Why gourmet fish burgers, inspired by McDonald’s Filet-O-Fish, are having a moment in Hong Kong, and the chefs behind them
- Hongkongers ate 22 million Filet-O-Fish last year. Fish burgers aren’t just fast food, though, but top sellers at mid- and high-end restaurants in the city
- From fluffy, fishy bites at Little Bao to high-end iterations at luxury hotels, we talk ingredients and sustainability with chefs elevating the seafood sandwich
“It’s a popular choice,” says the waiter of the Fish Bao 2.0 as he gently places it on the table at Little Bao in Hong Kong’s Causeway Bay neighbourhood. It makes sense. The chunk of crispy fried halibut, sandwiched in a fluffy bun, is a delight.
Bless you, Jesus.
Just to clarify, while the bao was worthy of worship status, it didn’t cause a Christian conversion. The blessing was a nod to the connection between religion and fish burgers, one that stretches back to 1962, when Lou Groen – the owner of a McDonald’s franchise in the American state of Ohio – conceived it as a way to boost sales on Fridays, the day when rule-abiding Catholics abstain from eating meat.
Groen’s McDonald’s branch was in a predominantly Roman Catholic neighbourhood and the Filet-O-Fish – the first non-hamburger item offered by the fast-food chain – became his Friday saviour.
In Hong Kong, the piece of pollock is a bestseller in the city’s 245 McDonald’s branches. Last year alone, more than 22 million were consumed.
At a Causeway Bay branch of the chain, a table of lunchtime diners say they often indulge in a Filet-O-Fish. Some see it as a healthier source of protein than the chain’s hamburgers. Others just like the HK$12 (US$1.54) price tag.
At Burger Circus, in Central, chef James Harrison says its fish burger was inspired by his childhood memories of the Filet-O-Fish, “arguably one of the best burgers created by the golden arches”.
It is a popular item, with about 100 sold at Burger Circus per week. Norway-sourced saithe, also known as Atlantic pollock, is used.
“It’s from the same family as cod but slightly smaller and often referred to as the ‘grey queen of the sea’ due to its extraordinary colour and fleshy meat,” Harrison says, adding that it is also a versatile fish that retains its natural flavour.
A spice mix of paprika, cloves, nutmeg and bay leaves is added after the fish is fried.
Derek Lim, owner of Power Burger, in Hong Kong’s Sham Shui Po neighbourhood, added a fish burger to his menu to satisfy growing demand. “We use Greenland halibut as it gives a much stronger fish taste than cod. The supply is not cheap but it’s more about quality.”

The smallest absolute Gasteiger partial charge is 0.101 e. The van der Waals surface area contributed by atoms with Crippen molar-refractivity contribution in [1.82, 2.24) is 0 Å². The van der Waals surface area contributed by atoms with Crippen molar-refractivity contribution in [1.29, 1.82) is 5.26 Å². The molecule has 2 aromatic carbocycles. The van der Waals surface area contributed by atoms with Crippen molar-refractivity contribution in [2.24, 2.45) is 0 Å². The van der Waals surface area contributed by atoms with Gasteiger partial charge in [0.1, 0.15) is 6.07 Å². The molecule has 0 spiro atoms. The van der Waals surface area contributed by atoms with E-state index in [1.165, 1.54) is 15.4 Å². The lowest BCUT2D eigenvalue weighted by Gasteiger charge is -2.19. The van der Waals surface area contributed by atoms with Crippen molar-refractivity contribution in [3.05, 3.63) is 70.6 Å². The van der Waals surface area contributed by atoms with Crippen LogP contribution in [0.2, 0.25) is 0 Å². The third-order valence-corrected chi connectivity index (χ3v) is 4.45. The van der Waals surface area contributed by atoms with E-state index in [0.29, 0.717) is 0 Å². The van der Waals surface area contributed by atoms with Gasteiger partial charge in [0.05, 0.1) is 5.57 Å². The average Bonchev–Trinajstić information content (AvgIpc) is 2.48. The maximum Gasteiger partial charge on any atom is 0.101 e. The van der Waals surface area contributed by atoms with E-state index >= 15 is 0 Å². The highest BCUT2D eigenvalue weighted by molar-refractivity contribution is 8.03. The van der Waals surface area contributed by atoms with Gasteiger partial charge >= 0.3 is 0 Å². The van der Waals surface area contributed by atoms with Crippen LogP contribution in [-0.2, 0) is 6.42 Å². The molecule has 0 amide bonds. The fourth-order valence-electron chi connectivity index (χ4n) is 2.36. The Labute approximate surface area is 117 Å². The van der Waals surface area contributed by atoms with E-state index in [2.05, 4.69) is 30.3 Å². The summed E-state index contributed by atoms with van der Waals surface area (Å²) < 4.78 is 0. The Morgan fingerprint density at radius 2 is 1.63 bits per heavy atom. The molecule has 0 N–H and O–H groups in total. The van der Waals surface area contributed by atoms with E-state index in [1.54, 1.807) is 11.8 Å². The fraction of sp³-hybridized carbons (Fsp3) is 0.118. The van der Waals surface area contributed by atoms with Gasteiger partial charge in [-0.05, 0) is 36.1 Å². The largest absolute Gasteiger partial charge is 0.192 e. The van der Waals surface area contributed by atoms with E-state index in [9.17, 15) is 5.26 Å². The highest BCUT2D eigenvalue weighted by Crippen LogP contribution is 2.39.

And, just like the humble hamburger, fish burgers in the city are getting the gourmet treatment.
Chef Cary Doherty did it when he was working at the Lobster Bar in Admiralty’s Island Shangri-La hotel, where it became a hot ticket. Now at Salisterra, a Mediterranean restaurant in nearby hotel The Upper House, Doherty has added a luxe version of the fish burger to the bar snacks menu.
“It’s been elevated by a brioche bun, Dover sole and triple-cooked chips, as opposed to the standard bun and fries,” he says. A burger must be cooked to order and assembled fresh to be truly outstanding, Doherty adds.
At The Baker & The Bottleman in Wan Chai, it’s the most popular dish, says executive chef Oli Marlow of a burger built using Norwegian cod.
“I’ve lost count of how many fish burgers we sell a week. A lot of guests come to the wine bar specifically for it,” says Marlow. His top tip for home cooks: “For a lovely aerated batter, keep it on ice so it’s very cold.” Speaking of ice, “the fish burger pairs well with an ice-cold beer”, he says.
“One customer said we made their weekend with this sandwich,” says Percy’s founder and executive chef, Braden Reardon, adding it will soon launch a Carolina Caviar variety for those keen to “take it up a notch”.
Its secret weapon? In-house dry-ageing, a process that boosts the fish’s firmness and flavour. “The grouper is dry-aged for four to six days and then crumbed in crispy panko breadcrumbs and loaded with seasoning.”
Next on is Pimento cheese, a favourite addition to Southern cuisine. “In the [American] South, this cheese was added to the sandwiches of blue-collar workers because it would keep in the heat,” says Reardon. “We make ours from mature three-year cheddar with cream cheese, house-made chilli relish, onion and garlic powder – and a lot of love.”
No fish burger would be complete without its condiment companion, tartare sauce.
Traditionally made with mayonnaise, chopped pickles, capers and herbs such as tarragon, it is the “moist maker” that can “make or break” a burger, says Marlow. “The sauce needs the correct level of acidity and just the right amount applied to the bun.”
Every component of a fish burger must be considered, says Doherty.
Lim agrees: “People often overlook the toppings. We also use local organic vegetables to enrich the flavour – it’s healthier without pesticides.”
Sustainability and sourcing locally are vital criteria, says Reardon. “We responsibly source from Hong Kong fish farms. It positively supports the environment, reduces supply-chain costs and supports local farms.”